At the end of my reading in Wisconsin, a young man came up and said he was adopted too. Painfully shy, he admitted that he was afraid of upsetting his adopted parents if he tried to look for his first family.  He had not even tried because Wisconsin had sealed their adoption files tight as a drum. He was also scared of the expense ($$$) of looking!  I told him I understood and how many of us adoptees suffer from a "gratitude attitude," when we feel silenced and afraid. I told him to start his search when he was ready and I'd help him. I told him to contact me.

I gave him what I knew he needed: HOPE.

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Takeaway Podcast ICWA

What our Nations are up against!

What our Nations are up against!
Survivors, write your stories. Write your parents stories. Write the elders stories. Do not be swayed by the colonizers to keep quiet. Tribal Nations have their own way of keeping stories alive.... Trace

Help in available!

Help in available!
1-844-7NATIVE (click photo)

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Diane Tells His Name

Please support NARF

Indian Country is under attack. Native tribes and people are fighting hard for justice. There is need for legal assistance across Indian Country, and NARF is doing as much as we can. With your help, we have fought for 48 years and we continue to fight.

It is hard to understand the extent of the attacks on Indian Country. We are sending a short series of emails this month with a few examples of attacks that are happening across Indian Country and how we are standing firm for justice.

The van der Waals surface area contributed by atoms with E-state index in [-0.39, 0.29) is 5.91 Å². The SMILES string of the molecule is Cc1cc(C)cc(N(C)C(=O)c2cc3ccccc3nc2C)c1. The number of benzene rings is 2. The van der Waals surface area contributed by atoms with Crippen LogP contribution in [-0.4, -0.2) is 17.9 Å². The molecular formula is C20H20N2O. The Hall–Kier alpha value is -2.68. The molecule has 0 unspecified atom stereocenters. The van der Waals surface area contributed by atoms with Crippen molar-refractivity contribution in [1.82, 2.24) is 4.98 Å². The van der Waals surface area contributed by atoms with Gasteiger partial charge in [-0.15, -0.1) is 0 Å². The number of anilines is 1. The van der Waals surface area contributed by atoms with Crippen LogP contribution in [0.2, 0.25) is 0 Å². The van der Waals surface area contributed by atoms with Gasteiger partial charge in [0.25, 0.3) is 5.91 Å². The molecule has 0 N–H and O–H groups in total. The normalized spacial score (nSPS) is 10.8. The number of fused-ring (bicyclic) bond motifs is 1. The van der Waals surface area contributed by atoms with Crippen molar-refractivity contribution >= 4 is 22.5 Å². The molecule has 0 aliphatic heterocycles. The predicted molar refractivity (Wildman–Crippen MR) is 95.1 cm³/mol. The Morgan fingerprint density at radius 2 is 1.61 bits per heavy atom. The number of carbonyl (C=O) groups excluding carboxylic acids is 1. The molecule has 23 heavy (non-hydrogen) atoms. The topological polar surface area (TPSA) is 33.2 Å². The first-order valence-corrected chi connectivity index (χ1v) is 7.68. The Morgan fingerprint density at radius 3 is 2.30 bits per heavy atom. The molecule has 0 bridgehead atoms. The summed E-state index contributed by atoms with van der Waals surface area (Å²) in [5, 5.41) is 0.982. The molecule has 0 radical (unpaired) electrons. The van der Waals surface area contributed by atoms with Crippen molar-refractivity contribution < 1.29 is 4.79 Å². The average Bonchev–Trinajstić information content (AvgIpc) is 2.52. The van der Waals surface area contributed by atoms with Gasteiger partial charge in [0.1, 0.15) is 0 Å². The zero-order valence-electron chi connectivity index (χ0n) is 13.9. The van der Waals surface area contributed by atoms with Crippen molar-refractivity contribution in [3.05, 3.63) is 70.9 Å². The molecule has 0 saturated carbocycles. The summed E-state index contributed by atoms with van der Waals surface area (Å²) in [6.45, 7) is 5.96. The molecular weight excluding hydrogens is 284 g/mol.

Today, we look at recent effort to undo laws put in place to protect Native American children and families. All children deserve to be raised by loving families and communities. In the 1970s, Congress realized that state agencies and courts were disproportionately removing American Indian and Alaska Native children from their families. Often these devastating removals were due to an inability or unwillingness to understand Native cultures, where family is defined broadly and raising children is a shared responsibility. To stop these destructive practices, Congress passed the Indian Child Welfare Act (ICWA).

After forty years, ICWA has proven to be largely successful and many states have passed their own ICWAs. This success, however, is now being challenged by large, well-financed opponents who are actively and aggressively seeking to undermine ICWA’s protections for Native children. We are seeing lawsuits across the United States that challenge ICWA’s protections. NARF is working with partners to defend the rights of Native children and families.

Indian Country is under attack. We need you. Please join the ranks of Modern Day Warriors. Please donate today to help Native people protect their rights.

where were you adopted?

where were you adopted?

To Veronica Brown

Veronica, we adult adoptees are thinking of you today and every day. We will be here when you need us. Your journey in the adopted life has begun, nothing can revoke that now, the damage cannot be undone. Be courageous, you have what no adoptee before you has had; a strong group of adult adoptees who know your story, who are behind you and will always be so.